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Long IslandPolitics

LI congressional candidates often find themselves in money pit

David Calone, Democratic candidate for Rep. Lee Zeldin's

David Calone, Democratic candidate for Rep. Lee Zeldin's seat, has lent $250,000 to his campaign so far, a position many candidates find themselves in. Photo Credit: Gordon M. Grant

When venture capitalist David Calone lent $250,000 to his campaign for the Democratic nomination to face Republican Rep. Lee Zeldin this year, he started down a well-trodden path in the money pit of Long Island congressional districts.

In the past three elections in the 1st Congressional District on the East End, three candidates lent a combined $6.3 million to their campaigns. Yet they all lost their races — and a total of $5.4 million in loans they never repaid themselves, campaign finance filings show.

That history hasn’t deterred Calone, of Setauket, whose business is investing money.

“I felt like a lot of people were stepping up to make contributions and volunteering time, and I should make a serious financial commitment myself,” Calone said after reporting his loan.

If Calone doesn’t win the June 28 Democratic primary against rival Anna Throne-Holst or the November general election against Zeldin, of Shirley, he could find that the financial cost of losing can be high.

“Those who amass a lot of debt in their run for office are unlikely to be able to raise the funds to pay it back — unless they win,” said Sheila Krumholz, executive director of Center for Responsive Politics, a Washington, D.C., nonprofit that tracks political money.

“There will always be donors who line up to give to the winning candidate, even if the donor actually favored, or even supported, their opponent,” she said. “But losing candidates often find it’s difficult to retire their campaign debts.”

That is a possibility that other Long Island candidates for Congress also face.

In the competitive Democratic primary in the 3rd Congressional District to replace retiring Rep. Steve Israel (D-Dix Hills), North Hempstead Town Councilwoman Anna Kaplan has lent $100,000 to her campaign and Suffolk Legis. Steve Stern (D-Dix Hills) has donated $36,000 and lent $32,000 to his bid.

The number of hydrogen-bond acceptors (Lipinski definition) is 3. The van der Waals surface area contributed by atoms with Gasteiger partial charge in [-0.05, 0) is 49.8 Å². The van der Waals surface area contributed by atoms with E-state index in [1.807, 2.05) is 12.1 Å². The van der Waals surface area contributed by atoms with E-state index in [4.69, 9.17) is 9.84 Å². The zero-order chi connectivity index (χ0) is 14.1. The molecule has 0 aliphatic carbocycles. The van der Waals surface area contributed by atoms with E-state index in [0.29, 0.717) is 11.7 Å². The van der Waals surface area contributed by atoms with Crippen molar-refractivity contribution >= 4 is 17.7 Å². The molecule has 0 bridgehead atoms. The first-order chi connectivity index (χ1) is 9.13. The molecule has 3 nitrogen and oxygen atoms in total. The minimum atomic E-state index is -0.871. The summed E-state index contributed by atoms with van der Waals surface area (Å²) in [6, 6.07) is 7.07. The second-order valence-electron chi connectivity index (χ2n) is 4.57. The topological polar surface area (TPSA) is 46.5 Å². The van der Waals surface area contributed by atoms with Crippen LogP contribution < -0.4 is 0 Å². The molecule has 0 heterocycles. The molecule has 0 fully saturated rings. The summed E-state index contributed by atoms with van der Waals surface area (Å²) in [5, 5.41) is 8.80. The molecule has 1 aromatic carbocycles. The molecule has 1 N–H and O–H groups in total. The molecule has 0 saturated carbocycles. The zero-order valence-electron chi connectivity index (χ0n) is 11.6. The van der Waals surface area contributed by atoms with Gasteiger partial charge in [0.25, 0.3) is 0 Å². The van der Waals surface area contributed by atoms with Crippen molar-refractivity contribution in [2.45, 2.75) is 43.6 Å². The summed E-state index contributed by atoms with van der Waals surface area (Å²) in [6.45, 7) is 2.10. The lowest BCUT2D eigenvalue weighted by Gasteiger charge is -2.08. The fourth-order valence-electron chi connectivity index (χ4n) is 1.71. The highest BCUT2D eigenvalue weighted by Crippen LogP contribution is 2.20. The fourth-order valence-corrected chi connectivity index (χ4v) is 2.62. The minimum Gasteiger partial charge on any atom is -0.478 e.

State Sen. Jack Martins (R-Mineola), who also is running for Israel’s seat, lost his campaign in the 4th Congressional District in 2008 after lending his campaign $50,000. He ate $41,765 of it.

This year, Martins said, he won’t be lending any money to his campaign.

After the 2014 election, 595 House candidates across the country — most of whom lost — had $71.9 million in debt, either from self-made loans or unpaid bills, according to the Federal Election Commission.

The 28 New York candidates in that report said they owed a total of $10.8 million, more than in any other state.

That amount of funding in part is a result of the high cost of running for office, particularly in competitive districts. That reality can be an intimidating factor for a would-be candidate who does not have a large bankroll or a lot of wealthy friends.

Nationally, it costs about $1.5 million to run for a House seat. But in New York’s 1st District, former Democratic Rep. Tim Bishop of Southampton spent an average of $2.7 million per race in the past three elections, a period in which all candidates spent a total of $22.1 million.

“When people run for office and they have their own money, they tend to spend it. They think they can win,” said Rob Ryan, a Republican consultant in Brooklyn.